Landlords are rethinking their business plans as the city moves to rewrite rules regarding New York rent laws.
“Landlords are having a psychological gut check about whether this is a sustainable business plan and whether this is a lifestyle that they want,” said Shaun Riney, a broker with Marcus & Millichap.
“The small landlords cannot keep up with all the regulations. What’s going to happen is Blackstone is going to buy the whole city.”
Riney was speaking during a seminar on the ongoing debate over rent regulation reform hosted by the Dansker Capital Group at
Marcus & Millichap. Democratic lawmakers have expressed their intentions to remove and modify parts of the rent laws that they believe are targeting vulnerable tenants.
The proposals touch on mechanisms that state Democrats say are employed by abusive landlords, like major capital improvements (MCIs) and individual apartment improvements (IAIs) where landlords can increase rent due to improvements or renovations to a certain apartment or entire building.
Vacancy decontrol, where landlords can increase an apartment’s rent when a tenant leaves, is another issue Democrats say opens the possibility of the apartment becoming market-rate if it passes the threshold for rent payment.
Proposed changes also include preferential rents, where landlords offer tenants a rent that’s lower than the legal maximum, but can end that agreement and charge the maximum whenever the tenant renews or leaves.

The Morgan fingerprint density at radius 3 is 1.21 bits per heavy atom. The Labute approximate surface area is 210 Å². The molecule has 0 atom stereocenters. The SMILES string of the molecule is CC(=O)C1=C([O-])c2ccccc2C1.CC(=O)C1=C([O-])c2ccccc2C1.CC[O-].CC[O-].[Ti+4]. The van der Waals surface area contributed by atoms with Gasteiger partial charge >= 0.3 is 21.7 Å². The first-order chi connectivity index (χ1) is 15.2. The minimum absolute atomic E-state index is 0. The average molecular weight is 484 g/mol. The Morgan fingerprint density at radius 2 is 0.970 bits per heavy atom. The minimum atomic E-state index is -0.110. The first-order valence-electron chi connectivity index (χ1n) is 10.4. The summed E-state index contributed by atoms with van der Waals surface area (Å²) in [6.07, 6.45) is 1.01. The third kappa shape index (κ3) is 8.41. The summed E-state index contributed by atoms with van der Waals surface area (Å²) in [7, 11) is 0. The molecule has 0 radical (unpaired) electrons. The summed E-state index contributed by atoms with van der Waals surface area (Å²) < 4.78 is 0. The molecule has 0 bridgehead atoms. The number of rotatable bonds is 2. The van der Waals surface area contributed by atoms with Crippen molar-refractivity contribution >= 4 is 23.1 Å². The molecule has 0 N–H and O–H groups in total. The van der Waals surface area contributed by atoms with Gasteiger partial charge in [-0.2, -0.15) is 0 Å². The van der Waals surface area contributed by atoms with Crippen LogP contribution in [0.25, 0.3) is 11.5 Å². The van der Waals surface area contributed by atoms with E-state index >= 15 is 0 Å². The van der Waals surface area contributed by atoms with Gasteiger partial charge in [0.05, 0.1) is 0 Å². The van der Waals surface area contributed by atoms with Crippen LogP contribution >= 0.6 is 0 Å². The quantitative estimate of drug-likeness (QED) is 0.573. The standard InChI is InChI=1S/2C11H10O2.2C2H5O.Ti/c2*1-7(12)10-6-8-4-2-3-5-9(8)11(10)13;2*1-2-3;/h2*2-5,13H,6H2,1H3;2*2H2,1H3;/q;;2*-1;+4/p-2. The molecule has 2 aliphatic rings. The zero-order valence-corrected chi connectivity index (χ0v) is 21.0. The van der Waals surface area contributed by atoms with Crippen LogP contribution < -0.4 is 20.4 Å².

Riney told the seminar that the new proposals have landlords worried about their returns and warned that, if they are approved, more tax relief is needed for landlords.
Panelist Susan Baumel-Cornicello, a partner at Cornicello & Tendler LLP, said landlords need incentives like MCIs and IAIs to keep up with the expected costs of maintaining their building.
“If an owner is spending 60 percent of a rental income on taxes, insurance, utilities, even before debt service and now you’re taking away IAIs and MCIs, where is an owner supposed to go?”she asked.
Attorney Adam Leitman Bailey added that the MCIs and IAIs are providing jobs and salaries to middle-class workers. While he favored the renewal of the current rent regulations in June, he proposed other avenues to explore to address housing issues.
“We need to build more housing and we need people making more money,” Bailey said. “Why we have laws that are anti-business, anti-landlord and constricting development make no sense to me.”
Bailey added that rents should continue increasing like they have in the past decades and that MCIs and IAIs should remain as they offer jobs to those who need them.
But for Councilmember Mark Levine, another panelist, the current laws have left too many loopholes for bad actor landlords.
“You can just rapidly cycle through tenants and keep pumping up the vacancy bonus, which undermines the spirit of the law,” Levine said. “There’s work we need to do to create fairer rules around this that protect vulnerable tenants.”
While most of those within the real estate industry said the proposed changes are too heavy-handed and would cripple property owners, State Senator Brian Benjamin said that there would be discussions and work to be done that would help both sides arrive to a middle ground.
“My main concerns are that I don’t want to create an environment where landlords are not incentivized to invest in properties,” said Benjamin. “But I also don’t want financial incentives for landlords to push people out of their own homes.”